Airport CDM implementation and operation is not designed as a very
expensive process, as it does not make use of completely new systems or
procedures but mainly involves enhancing and improving existing systems
and processes.
For example, information sharing is accomplished by combining data from
various partners using the existing infrastructure at the airport.
Furthermore, milestones can be defined to improve the data quality and
predictability of turn-round events without the need for new infrastructures,
newly developed systems or procedural changes.
The relatively low investment needs of A-CDM make it a friendly concept for
airport stakeholders.
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Cost Benefit Analysis of A-CDM
CDM and IT at Airports
Cost Benefit Analysis of A-CDM
Definition and
assumptions of IT project
Flow chart
steps of Cost
Benefit
Analysis for
A-CDM
projects
Baseline scenario
and alternatives
Costs and benefits
identification
Common benefits to
all stakeholders
Cost Benefit Analysis per stakeholder
Airlines
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Airport
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Ground
handlers
ANSP
Cost Benefit Analysis of A-CDM
CDM and IT at Airports
CBA A-CDM Barcelona Airport
Barcelona-El Prat, with 34.4 million passengers, with almost 100 000 tons and
276.497 operations in 2013. The airport has 3 runways and two passenger
terminals.
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Cost Benefit Analysis of A-CDM
CDM and IT at Airports
CBA A-CDM Barcelona Airport
A-CDM costs for Barcelona Airport
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Cost Benefit Analysis of A-CDM
CDM and IT at Airports
CBA A-CDM Barcelona Airport
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Cost Benefit Analysis of A-CDM
CDM and IT at Airports
CBA A-CDM Barcelona Airport
Actual off block
time with
scheduled,
estimated and
target
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Cost Benefit Analysis of A-CDM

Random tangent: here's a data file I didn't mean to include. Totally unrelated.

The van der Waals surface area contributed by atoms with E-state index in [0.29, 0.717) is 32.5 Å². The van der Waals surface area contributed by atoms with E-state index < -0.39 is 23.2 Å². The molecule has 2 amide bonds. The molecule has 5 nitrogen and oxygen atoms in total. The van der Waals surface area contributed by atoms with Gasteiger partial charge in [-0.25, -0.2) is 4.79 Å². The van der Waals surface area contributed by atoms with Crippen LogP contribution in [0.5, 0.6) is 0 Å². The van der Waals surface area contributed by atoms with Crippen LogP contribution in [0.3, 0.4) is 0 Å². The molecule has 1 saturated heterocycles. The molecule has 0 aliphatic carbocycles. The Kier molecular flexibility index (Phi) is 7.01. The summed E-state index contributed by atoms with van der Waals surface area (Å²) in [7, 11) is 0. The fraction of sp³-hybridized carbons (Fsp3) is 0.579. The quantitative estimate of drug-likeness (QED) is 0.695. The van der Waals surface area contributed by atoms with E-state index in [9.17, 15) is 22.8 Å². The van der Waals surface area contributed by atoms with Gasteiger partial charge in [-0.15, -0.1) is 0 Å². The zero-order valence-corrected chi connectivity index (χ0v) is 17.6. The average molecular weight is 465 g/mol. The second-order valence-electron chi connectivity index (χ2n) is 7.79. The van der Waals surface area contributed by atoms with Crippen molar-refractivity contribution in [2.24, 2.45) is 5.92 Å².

CDM and IT at Airports
Cost Benefit Analysis of TITAN
TITAN CBA
The Turnaround Integration in Trajectory and Network (TITAN)
project directly addresses airport operations focusing on the turnaround
process. TITAN develops a new advanced operational concept for the
turnaround process for an airport which is assumed to be operated under the
A-CDM concept and compatible with the SESAR approach. The main
improvement expected from TITAN is an increased predictability of the
turnaround process.
The Cost Benefit Analysis (CBA) considered here is relative to the
implementation of TITAN tool at a generic airport. According to the CBA
approach for A-CDM, a CBA has been developed for each of the stakeholders
affected by TITAN project: Airlines, Airports, Ground Handlers, and Air
Navigation Service Providers.
The Tool prototype, the validation exercises, the expert judgments, and the
interviews with the stakeholders are the sources for the data used in the
assumptions for the cost benefit analysis.
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Cost Benefit Analysis of A-CDM
CDM and IT at Airports
Cost Benefit Analysis of TITAN
The generic airport presents 150.000 annual movements and considers a
generic airport operator, a generic ANSP, ten generic airlines and three
generic ground handlers.
Main assumptions are:
• There exists an infrastructure where the information is located
(middleware, common repository, information management system,
interfaces, etc.). The tool is granted access to this information. The
existing infrastructure is provided by the airport operator who does not
have to pay for the subscription to the TITAN Tool.
• The TITAN tool is supposed to be developed and provided by a developer
company.
• The users have to pay for the TITAN Tool utilization; a single investment
payment would grant them the access (investment/acquisition costs)
besides the airport operator.
• Tool operation requires Hardware (HW), Software (SW), training and
installation (implementation) to be connected.
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Cost Benefit Analysis of A-CDM
CDM and IT at Airports
Cost Benefit Analysis of TITAN
• A key assumption is the existence of an infrastructure provided at the